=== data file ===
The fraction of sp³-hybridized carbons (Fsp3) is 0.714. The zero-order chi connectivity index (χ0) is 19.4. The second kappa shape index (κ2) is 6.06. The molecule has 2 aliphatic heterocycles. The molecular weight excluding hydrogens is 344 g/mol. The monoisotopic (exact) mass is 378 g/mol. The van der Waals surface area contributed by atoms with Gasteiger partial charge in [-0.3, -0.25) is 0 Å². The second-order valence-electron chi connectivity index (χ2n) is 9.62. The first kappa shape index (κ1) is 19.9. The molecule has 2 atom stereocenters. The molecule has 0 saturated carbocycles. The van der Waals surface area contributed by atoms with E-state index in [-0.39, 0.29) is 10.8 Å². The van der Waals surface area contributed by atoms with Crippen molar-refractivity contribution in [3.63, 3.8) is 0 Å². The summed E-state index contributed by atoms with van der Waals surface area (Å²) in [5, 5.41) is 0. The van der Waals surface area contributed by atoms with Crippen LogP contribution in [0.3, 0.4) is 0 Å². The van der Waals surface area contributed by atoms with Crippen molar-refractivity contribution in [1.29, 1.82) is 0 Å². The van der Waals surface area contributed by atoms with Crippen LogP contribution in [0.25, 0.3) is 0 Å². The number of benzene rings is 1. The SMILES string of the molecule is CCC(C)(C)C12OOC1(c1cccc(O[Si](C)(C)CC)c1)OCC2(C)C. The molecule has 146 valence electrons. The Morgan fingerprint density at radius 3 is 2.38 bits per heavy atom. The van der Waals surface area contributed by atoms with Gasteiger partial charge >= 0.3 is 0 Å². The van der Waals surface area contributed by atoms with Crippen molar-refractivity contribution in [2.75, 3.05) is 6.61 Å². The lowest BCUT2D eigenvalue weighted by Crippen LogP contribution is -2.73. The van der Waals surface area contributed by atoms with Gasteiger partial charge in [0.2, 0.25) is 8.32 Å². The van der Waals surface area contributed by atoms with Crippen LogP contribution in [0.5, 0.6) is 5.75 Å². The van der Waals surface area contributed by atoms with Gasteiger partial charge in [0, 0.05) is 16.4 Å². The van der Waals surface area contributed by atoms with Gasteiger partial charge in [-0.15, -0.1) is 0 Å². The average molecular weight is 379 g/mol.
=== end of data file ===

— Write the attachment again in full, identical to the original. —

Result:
The fraction of sp³-hybridized carbons (Fsp3) is 0.714. The zero-order chi connectivity index (χ0) is 19.4. The second kappa shape index (κ2) is 6.06. The molecule has 2 aliphatic heterocycles. The molecular weight excluding hydrogens is 344 g/mol. The monoisotopic (exact) mass is 378 g/mol. The van der Waals surface area contributed by atoms with Gasteiger partial charge in [-0.3, -0.25) is 0 Å². The second-order valence-electron chi connectivity index (χ2n) is 9.62. The first kappa shape index (κ1) is 19.9. The molecule has 2 atom stereocenters. The molecule has 0 saturated carbocycles. The van der Waals surface area contributed by atoms with E-state index in [-0.39, 0.29) is 10.8 Å². The van der Waals surface area contributed by atoms with Crippen molar-refractivity contribution in [3.63, 3.8) is 0 Å². The summed E-state index contributed by atoms with van der Waals surface area (Å²) in [5, 5.41) is 0. The van der Waals surface area contributed by atoms with Crippen LogP contribution in [0.3, 0.4) is 0 Å². The van der Waals surface area contributed by atoms with Crippen molar-refractivity contribution in [1.29, 1.82) is 0 Å². The van der Waals surface area contributed by atoms with Crippen LogP contribution in [0.25, 0.3) is 0 Å². The number of benzene rings is 1. The SMILES string of the molecule is CCC(C)(C)C12OOC1(c1cccc(O[Si](C)(C)CC)c1)OCC2(C)C. The molecule has 146 valence electrons. The Morgan fingerprint density at radius 3 is 2.38 bits per heavy atom. The van der Waals surface area contributed by atoms with Gasteiger partial charge >= 0.3 is 0 Å². The van der Waals surface area contributed by atoms with Crippen molar-refractivity contribution in [2.75, 3.05) is 6.61 Å². The lowest BCUT2D eigenvalue weighted by Crippen LogP contribution is -2.73. The van der Waals surface area contributed by atoms with Gasteiger partial charge in [0.2, 0.25) is 8.32 Å². The van der Waals surface area contributed by atoms with Crippen LogP contribution in [0.5, 0.6) is 5.75 Å². The van der Waals surface area contributed by atoms with Gasteiger partial charge in [0, 0.05) is 16.4 Å². The van der Waals surface area contributed by atoms with Gasteiger partial charge in [-0.15, -0.1) is 0 Å². The average molecular weight is 379 g/mol.